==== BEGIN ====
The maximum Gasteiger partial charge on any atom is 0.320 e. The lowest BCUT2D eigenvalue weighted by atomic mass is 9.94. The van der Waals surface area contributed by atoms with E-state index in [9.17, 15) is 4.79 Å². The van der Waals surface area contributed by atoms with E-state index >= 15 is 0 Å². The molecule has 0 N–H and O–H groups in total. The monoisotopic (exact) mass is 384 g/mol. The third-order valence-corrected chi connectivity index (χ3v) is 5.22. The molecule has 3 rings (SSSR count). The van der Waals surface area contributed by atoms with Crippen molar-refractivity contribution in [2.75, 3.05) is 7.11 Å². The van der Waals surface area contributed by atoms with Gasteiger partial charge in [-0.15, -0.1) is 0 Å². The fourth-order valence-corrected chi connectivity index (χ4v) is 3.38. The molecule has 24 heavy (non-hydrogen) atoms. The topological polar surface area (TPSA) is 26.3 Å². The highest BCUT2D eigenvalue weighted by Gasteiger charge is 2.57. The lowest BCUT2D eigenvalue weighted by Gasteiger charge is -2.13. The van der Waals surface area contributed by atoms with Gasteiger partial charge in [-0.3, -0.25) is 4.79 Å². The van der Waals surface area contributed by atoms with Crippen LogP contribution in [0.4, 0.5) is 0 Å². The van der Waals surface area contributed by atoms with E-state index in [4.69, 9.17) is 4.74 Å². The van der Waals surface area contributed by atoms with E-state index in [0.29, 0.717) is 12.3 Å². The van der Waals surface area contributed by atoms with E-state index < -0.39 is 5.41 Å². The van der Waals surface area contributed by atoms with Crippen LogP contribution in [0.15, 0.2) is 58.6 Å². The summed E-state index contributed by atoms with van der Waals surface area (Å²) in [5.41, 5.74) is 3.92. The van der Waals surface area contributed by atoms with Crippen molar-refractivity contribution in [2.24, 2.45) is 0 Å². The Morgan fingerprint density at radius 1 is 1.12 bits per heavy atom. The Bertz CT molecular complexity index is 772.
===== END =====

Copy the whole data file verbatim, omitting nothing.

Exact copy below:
The maximum Gasteiger partial charge on any atom is 0.320 e. The lowest BCUT2D eigenvalue weighted by atomic mass is 9.94. The van der Waals surface area contributed by atoms with E-state index in [9.17, 15) is 4.79 Å². The van der Waals surface area contributed by atoms with E-state index >= 15 is 0 Å². The molecule has 0 N–H and O–H groups in total. The monoisotopic (exact) mass is 384 g/mol. The third-order valence-corrected chi connectivity index (χ3v) is 5.22. The molecule has 3 rings (SSSR count). The van der Waals surface area contributed by atoms with Crippen molar-refractivity contribution in [2.75, 3.05) is 7.11 Å². The van der Waals surface area contributed by atoms with Gasteiger partial charge in [-0.15, -0.1) is 0 Å². The fourth-order valence-corrected chi connectivity index (χ4v) is 3.38. The molecule has 24 heavy (non-hydrogen) atoms. The topological polar surface area (TPSA) is 26.3 Å². The highest BCUT2D eigenvalue weighted by Gasteiger charge is 2.57. The lowest BCUT2D eigenvalue weighted by Gasteiger charge is -2.13. The van der Waals surface area contributed by atoms with Gasteiger partial charge in [-0.3, -0.25) is 4.79 Å². The van der Waals surface area contributed by atoms with Crippen LogP contribution in [0.4, 0.5) is 0 Å². The van der Waals surface area contributed by atoms with E-state index in [4.69, 9.17) is 4.74 Å². The van der Waals surface area contributed by atoms with E-state index in [0.29, 0.717) is 12.3 Å². The van der Waals surface area contributed by atoms with E-state index < -0.39 is 5.41 Å². The van der Waals surface area contributed by atoms with Crippen LogP contribution in [0.15, 0.2) is 58.6 Å². The summed E-state index contributed by atoms with van der Waals surface area (Å²) in [5.41, 5.74) is 3.92. The van der Waals surface area contributed by atoms with Crippen molar-refractivity contribution in [2.24, 2.45) is 0 Å². The Morgan fingerprint density at radius 1 is 1.12 bits per heavy atom. The Bertz CT molecular complexity index is 772.